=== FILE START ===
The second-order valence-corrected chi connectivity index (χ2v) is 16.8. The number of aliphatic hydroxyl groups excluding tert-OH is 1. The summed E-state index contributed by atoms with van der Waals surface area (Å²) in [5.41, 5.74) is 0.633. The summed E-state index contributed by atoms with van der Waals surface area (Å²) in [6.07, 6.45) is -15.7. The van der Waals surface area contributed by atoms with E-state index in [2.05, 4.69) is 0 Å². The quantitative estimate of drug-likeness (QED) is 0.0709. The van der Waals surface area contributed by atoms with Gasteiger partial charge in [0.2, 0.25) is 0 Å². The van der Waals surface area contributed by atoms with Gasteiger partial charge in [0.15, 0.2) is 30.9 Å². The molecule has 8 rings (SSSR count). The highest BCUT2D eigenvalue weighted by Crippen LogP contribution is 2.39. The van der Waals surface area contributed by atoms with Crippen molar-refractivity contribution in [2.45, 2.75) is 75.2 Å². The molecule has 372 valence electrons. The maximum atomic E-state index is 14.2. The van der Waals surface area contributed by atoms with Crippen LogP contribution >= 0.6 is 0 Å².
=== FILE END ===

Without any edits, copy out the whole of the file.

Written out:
The second-order valence-corrected chi connectivity index (χ2v) is 16.8. The number of aliphatic hydroxyl groups excluding tert-OH is 1. The summed E-state index contributed by atoms with van der Waals surface area (Å²) in [5.41, 5.74) is 0.633. The summed E-state index contributed by atoms with van der Waals surface area (Å²) in [6.07, 6.45) is -15.7. The van der Waals surface area contributed by atoms with E-state index in [2.05, 4.69) is 0 Å². The quantitative estimate of drug-likeness (QED) is 0.0709. The van der Waals surface area contributed by atoms with Gasteiger partial charge in [0.2, 0.25) is 0 Å². The van der Waals surface area contributed by atoms with Gasteiger partial charge in [0.15, 0.2) is 30.9 Å². The molecule has 8 rings (SSSR count). The highest BCUT2D eigenvalue weighted by Crippen LogP contribution is 2.39. The van der Waals surface area contributed by atoms with Crippen molar-refractivity contribution in [2.45, 2.75) is 75.2 Å². The molecule has 372 valence electrons. The maximum atomic E-state index is 14.2. The van der Waals surface area contributed by atoms with Crippen LogP contribution >= 0.6 is 0 Å².